The protagonist of the book, Edgar Freemantle, is “unbottling.”
Having survived a terrible accident, Edgar moves to Florida where he takes up painting and discovers an untapped talent. He is also quite prolific producing 40 paintings in a month, a feat unheard of, especially when the quality of his work is equally remarkable. According to one of the characters, Edgar is painting up such a frenzy because he came to his art later in life and is now unbottling, or releasing what’s been locked up for so long.
That got me thinking. Maybe that’s what I’ve been doing. I came to writing later in life and have so much inside, trying to escape. Ideas good and bad, that need release.
So rather than chide myself for being scattered (I’ve often said I have writer’s ADD), I’m going to embrace this “unbottling” and let it happen.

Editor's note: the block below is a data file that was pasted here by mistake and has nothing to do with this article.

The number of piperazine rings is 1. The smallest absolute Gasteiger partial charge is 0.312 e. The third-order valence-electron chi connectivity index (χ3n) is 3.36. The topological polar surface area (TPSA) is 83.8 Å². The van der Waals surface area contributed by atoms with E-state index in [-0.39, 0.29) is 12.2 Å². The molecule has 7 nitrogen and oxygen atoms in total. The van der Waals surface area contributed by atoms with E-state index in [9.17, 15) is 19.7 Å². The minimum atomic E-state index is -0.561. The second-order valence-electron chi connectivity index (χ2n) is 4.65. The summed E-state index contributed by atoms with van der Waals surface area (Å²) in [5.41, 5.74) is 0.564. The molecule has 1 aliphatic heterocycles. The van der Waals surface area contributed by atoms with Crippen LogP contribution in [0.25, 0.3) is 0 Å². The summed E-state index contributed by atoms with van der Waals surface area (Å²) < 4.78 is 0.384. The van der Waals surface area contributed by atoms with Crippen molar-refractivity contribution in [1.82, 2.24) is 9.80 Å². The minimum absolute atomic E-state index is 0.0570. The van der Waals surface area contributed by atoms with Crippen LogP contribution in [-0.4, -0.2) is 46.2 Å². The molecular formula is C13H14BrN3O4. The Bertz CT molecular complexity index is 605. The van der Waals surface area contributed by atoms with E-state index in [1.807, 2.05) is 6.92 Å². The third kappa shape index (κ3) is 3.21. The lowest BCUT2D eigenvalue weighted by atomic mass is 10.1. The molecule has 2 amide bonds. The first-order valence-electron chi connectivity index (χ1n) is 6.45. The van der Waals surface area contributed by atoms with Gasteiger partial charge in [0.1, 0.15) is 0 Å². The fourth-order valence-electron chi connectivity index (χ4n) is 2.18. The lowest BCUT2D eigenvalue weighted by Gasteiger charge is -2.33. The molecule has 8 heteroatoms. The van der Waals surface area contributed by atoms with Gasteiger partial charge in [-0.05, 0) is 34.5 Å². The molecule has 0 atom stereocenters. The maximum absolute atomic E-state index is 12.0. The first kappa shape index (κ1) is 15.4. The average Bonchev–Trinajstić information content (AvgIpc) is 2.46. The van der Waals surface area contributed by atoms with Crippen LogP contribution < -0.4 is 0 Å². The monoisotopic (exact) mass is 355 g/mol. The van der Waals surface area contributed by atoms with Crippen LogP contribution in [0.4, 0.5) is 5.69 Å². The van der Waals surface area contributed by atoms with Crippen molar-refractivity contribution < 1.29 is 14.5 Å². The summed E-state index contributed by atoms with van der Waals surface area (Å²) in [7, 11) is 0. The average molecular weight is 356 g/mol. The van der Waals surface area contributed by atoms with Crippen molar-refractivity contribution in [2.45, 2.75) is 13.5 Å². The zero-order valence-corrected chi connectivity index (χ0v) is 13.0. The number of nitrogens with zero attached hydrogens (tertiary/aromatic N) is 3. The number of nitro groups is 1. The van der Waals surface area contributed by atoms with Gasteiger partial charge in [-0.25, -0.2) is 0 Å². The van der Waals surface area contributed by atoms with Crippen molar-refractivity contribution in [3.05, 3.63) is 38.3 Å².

However, even with permission to let the ideas come and follow them blindly, I still need to complete a project. This is something I have been struggling with. I have completed one very long novel with 3 others in various stages of development. I have also written a few short stories. Then it hit me. Write short.
What do I mean by that? Simply this. If the idea of writing a novel is overwhelming, then set out to write a short story. I’ve learned that it is much easier to keep the focus when writing a short story. And I’ve also discovered that it is very easy to expand one.
I hope this idea can help you meet your goals. Until next time, write short!